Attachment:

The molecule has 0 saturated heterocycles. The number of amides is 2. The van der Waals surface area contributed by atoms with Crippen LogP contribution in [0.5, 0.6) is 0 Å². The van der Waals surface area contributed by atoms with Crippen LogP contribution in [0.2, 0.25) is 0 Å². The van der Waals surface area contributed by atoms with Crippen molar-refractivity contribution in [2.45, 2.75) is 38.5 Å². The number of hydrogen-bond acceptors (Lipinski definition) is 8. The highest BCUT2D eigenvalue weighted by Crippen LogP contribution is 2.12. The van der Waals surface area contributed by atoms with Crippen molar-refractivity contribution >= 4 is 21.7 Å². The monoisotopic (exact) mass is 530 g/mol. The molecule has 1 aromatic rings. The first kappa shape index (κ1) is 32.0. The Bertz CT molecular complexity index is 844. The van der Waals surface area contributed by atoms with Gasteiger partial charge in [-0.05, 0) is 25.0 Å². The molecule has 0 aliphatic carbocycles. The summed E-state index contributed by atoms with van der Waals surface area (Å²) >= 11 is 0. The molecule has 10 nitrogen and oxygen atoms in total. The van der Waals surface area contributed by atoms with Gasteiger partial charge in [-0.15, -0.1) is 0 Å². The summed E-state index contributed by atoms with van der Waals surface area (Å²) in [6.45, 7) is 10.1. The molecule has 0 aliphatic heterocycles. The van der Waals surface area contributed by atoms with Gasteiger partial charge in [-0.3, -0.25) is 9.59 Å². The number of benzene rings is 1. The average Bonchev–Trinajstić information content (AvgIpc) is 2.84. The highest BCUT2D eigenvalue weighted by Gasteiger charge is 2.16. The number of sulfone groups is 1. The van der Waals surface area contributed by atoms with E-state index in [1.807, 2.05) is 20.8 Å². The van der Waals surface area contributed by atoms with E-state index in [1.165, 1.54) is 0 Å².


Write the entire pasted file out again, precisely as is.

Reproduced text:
The molecule has 0 saturated heterocycles. The number of amides is 2. The van der Waals surface area contributed by atoms with Crippen LogP contribution in [0.5, 0.6) is 0 Å². The van der Waals surface area contributed by atoms with Crippen LogP contribution in [0.2, 0.25) is 0 Å². The van der Waals surface area contributed by atoms with Crippen molar-refractivity contribution in [2.45, 2.75) is 38.5 Å². The number of hydrogen-bond acceptors (Lipinski definition) is 8. The highest BCUT2D eigenvalue weighted by Crippen LogP contribution is 2.12. The van der Waals surface area contributed by atoms with Crippen molar-refractivity contribution >= 4 is 21.7 Å². The monoisotopic (exact) mass is 530 g/mol. The molecule has 1 aromatic rings. The first kappa shape index (κ1) is 32.0. The Bertz CT molecular complexity index is 844. The van der Waals surface area contributed by atoms with Gasteiger partial charge in [-0.05, 0) is 25.0 Å². The molecule has 0 aliphatic carbocycles. The summed E-state index contributed by atoms with van der Waals surface area (Å²) >= 11 is 0. The molecule has 10 nitrogen and oxygen atoms in total. The van der Waals surface area contributed by atoms with Gasteiger partial charge in [-0.15, -0.1) is 0 Å². The summed E-state index contributed by atoms with van der Waals surface area (Å²) in [6.45, 7) is 10.1. The molecule has 0 aliphatic heterocycles. The van der Waals surface area contributed by atoms with Gasteiger partial charge in [-0.3, -0.25) is 9.59 Å². The number of benzene rings is 1. The average Bonchev–Trinajstić information content (AvgIpc) is 2.84. The highest BCUT2D eigenvalue weighted by Gasteiger charge is 2.16. The number of sulfone groups is 1. The van der Waals surface area contributed by atoms with E-state index in [1.807, 2.05) is 20.8 Å². The van der Waals surface area contributed by atoms with E-state index in [1.165, 1.54) is 0 Å².